Wool hats, scarfs and gloves are a classic holiday gift. The problem is that they cost money — you’re paying for the wool itself and for some random person or machine to knit it. So why not cut out the middleman and give the cheapskate in your life something they can build themselves? At Art Salvage Spokane, you can find mismatched bags of assorted yarn for just two bucks. It’s a perfect gift for people who love an excuse to do something with their hands. You can even have fun picking out some colors they’ll love. $2 • Art Salvage Spokane • 1925 N. Ash St. •


Sometimes, people have a moral opposition to receiving big, expensive gifts. They cite concern about capitalism, the commercialization of the holiday season, the Western consumerist lifestyle that’s slowly eating away at the environment, etc. That’s why reusable straws are such a great gift idea. They’re cheap, but last for months if not years. Think about how virtuous and thoughtful your loved one will feel each time they order a drink and get to tell the waiter: “No straw please, I’m saving the planet with my own.” Jokes aside, Americans use 390 million plastic straws a day. Turtles choke on them and die. This is something people don’t think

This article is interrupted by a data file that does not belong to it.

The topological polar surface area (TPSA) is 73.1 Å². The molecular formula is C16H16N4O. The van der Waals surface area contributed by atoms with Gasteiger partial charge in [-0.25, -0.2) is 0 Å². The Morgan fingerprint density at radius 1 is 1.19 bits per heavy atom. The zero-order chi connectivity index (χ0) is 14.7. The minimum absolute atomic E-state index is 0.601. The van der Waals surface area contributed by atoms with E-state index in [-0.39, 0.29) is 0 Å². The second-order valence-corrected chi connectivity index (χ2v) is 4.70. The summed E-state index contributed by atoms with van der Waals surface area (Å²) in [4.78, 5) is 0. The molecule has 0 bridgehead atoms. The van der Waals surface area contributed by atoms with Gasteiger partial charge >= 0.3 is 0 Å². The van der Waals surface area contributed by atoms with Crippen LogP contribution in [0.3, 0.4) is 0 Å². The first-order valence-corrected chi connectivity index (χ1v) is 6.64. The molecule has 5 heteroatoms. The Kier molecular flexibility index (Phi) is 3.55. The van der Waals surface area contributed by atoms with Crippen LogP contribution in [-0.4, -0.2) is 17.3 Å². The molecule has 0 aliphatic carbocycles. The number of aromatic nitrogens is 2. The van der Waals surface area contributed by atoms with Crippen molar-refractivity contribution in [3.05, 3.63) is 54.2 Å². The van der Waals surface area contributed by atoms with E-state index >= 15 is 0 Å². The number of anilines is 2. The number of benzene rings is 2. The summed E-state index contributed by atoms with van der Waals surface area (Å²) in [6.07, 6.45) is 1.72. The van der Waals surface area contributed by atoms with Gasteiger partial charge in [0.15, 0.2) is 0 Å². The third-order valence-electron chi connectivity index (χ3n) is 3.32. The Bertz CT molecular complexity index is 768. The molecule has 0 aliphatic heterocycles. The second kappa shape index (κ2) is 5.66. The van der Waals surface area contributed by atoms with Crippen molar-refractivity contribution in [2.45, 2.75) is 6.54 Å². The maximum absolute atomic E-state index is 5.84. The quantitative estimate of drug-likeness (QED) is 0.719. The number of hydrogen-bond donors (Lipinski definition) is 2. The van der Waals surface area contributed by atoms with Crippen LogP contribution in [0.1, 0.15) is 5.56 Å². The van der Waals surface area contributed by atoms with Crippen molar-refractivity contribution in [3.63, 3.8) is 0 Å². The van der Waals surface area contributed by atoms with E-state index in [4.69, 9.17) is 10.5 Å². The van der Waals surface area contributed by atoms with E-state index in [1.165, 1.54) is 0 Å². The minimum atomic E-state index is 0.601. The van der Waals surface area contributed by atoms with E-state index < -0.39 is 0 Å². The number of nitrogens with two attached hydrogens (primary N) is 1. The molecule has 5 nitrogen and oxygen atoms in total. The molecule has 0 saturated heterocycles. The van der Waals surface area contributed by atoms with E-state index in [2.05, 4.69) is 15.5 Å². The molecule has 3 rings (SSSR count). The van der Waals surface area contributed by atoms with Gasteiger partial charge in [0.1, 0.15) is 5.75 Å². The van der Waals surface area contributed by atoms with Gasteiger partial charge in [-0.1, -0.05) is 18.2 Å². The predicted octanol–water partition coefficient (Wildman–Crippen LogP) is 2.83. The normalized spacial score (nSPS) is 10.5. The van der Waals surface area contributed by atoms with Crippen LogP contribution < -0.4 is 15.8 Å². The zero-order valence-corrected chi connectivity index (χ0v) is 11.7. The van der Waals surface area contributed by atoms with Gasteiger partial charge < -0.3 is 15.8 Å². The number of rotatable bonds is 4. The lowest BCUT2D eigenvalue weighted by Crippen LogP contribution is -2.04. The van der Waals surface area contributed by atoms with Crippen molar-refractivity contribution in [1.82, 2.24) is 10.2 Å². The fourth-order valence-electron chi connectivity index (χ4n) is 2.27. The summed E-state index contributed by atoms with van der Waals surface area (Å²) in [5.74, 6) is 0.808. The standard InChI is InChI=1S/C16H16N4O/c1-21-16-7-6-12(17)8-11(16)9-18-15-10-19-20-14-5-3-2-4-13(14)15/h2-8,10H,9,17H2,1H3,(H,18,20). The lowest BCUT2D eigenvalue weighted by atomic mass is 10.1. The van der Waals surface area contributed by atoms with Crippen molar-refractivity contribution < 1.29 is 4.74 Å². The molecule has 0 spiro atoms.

to buy, but they’ll be grateful you thought of it for them. $5 • World Market Spokane • 6125 N. Division St. •


This is another gift that just keeps on giving. Tomatoes from a grocery store can cost you four or five bucks a pound. But if everything goes according to plan, this little bag of seeds can give your frugal loved one the gift of 10 (or more!) tomato plants — for just two dollars! It’s not just the tomatoes, you’re also giving them a fun project, maybe even a new hobby. Tomatoes are also great because they’re fairly easy for a beginner to grow. $2 • Northwest Seed & Pet • 2422 E. Sprague Ave. and 7302 N. Divi sion St. •